PITTSBURGH — There's a loose puck in the corner during an extremely physical grudge match Olympic game between Canada and Russia, and $170 million worth of NHL talent is chasing it.
Sidney Crosby and Alex Ovechkin arrive at the same instant, ice shavings flying in their paths. A violent collision occurs, a star goes down. An entire league holds its collective breath in fear.
It's hockey ultimate nightmare: The Olympics, played before a vast worldwide audience that the NHL can't begin to command during its season, are the end of a megastar's career rather than the culmination of a lifelong quest for a gold medal.
Some players stubbornly refuse to weigh the potentially greater risk of injury in such a high-tempo tournament, others say they cannot play a sport so fast and fierce with any such worry in the back of their minds.
Still, every player heading to Vancouver in a week's time likely is going there with two goals, not just one: Win a gold medal, and not get hurt.
"You're not out there thinking, 'I'm hitting this guy but not hitting that guy,'" said Russia defenseman Sergei Gonchar of the Pittsburgh Penguins. "You're going out there to win these games. You do everything possible to win these games."
The risk of injury in Vancouver potentially is greater because games will be played on a regulation NHL-sized rink (200 feet by 85 feet) in the Canucks' home arena rather than the wider international rink (200 feet by 98 feet), where less contact occurs.
"This Olympics will be an even harder tempo and it's going to be more physical because we're going to be playing on a smaller ice surface," Gonchar said. "But if you go on the ice and worry about that stuff, you won't be at your best. And, obviously, playing at the Olympic games, you want to be at your best."
Being at one's best in the Olympics potentially means finding a teammate in harm's way.
If the anticipated Russia-Canada game takes place, Crosby and Penguins teammate Evgeni Malkin, last season's scoring champion and Stanley Cup playoffs MVP, would be on opposing sides for the first time as NHL players.
Malkin already has displayed the edge that players take with them to an Olympics; he was suspended one game in 2006 for kicking Canada's Vincent Lecavalier.
"It's different, but it's also going to be great," Malkin said of opposing Crosby in a high-stakes game. "We'll see who wins. I want to win, he wants to win."
Players' careers will be judged forever in their homelands by how they perform in these games, and there can be no letting up. This isn't the Pro Bowl, where the physicality doesn't approach the level of an NFL exhibition game.
As the salaries of stars increase, league owners are becoming reluctant to free up top talent for high-tempo games that feature Stanley Cup finals-like intensity and physicality. Ovechkin has a $124 million contract with the Washington Capitals, yet as many as six of the biggest and most stressful games he plays this year might not be in their uniform.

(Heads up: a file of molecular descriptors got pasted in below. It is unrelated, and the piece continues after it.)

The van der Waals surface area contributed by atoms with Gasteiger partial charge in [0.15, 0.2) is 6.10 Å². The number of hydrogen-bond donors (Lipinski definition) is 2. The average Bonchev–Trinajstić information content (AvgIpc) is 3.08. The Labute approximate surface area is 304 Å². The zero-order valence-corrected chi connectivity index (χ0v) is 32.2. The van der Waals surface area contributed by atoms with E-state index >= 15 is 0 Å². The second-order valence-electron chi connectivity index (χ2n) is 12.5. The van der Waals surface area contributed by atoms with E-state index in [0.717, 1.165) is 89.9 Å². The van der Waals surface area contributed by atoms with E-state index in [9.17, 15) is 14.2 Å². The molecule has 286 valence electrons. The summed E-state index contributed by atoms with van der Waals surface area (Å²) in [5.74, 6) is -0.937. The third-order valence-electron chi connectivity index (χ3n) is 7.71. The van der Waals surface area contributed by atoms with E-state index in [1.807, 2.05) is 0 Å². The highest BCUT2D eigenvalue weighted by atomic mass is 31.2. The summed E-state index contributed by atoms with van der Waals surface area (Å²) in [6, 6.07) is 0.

Capitals owner Ted Leonsis, understandably concerned, discussed the threat of injury with his captain. Ovechkin's response? He could get hurt riding an exercise bike or during practice.
"You can't expect anyone to let up or change their point of view because you play with them. I expect Gonch (Gonchar) to hit me just as he would hit anyone else on Team Canada and I would expect him to respect the same thing with me, too," Crosby said. "I don't think he's going into the corner thinking I'm going to let up on him and that's the game we play. That's the common understanding that we have, there's nothing that you can really do to change that, that's just the way it is."
In Sochi, Russia, site of the 2014 Olympics, there is a similar thought as the Vancouver games approach: Please don't let anyone get hurt, because a major injury might end any chance of the NHL sending its players to a fourth consecutive winter games.
NHL deputy commissioner Bill Daly said injury concerns will be a major consideration as the league weighs whether to shut down again for two weeks in late February, a prime time in the schedule when the NFL season is over and the NBA is only other major American sports league playing games.
Consider this: Wouldn't the Indianapolis Colts be reluctant to allow Peyton Manning and Dwight Freeney to play if football had a World Cup-type competition? The Chicago Blackhawks, enjoying their best season in years, are sending a half-dozen players to Vancouver, and any injury could be disruptive.
In 2006, the Ottawa Senators won the Eastern Conference regular-season title but were eliminated in the second round of the playoffs after goalie Dominik Hasek's injury in Turin ended his season.
"A team that sends eight or nine players might come back a little more tired or banged-up than an NHL team that sends none or one or two," commissioner Gary Bettman said.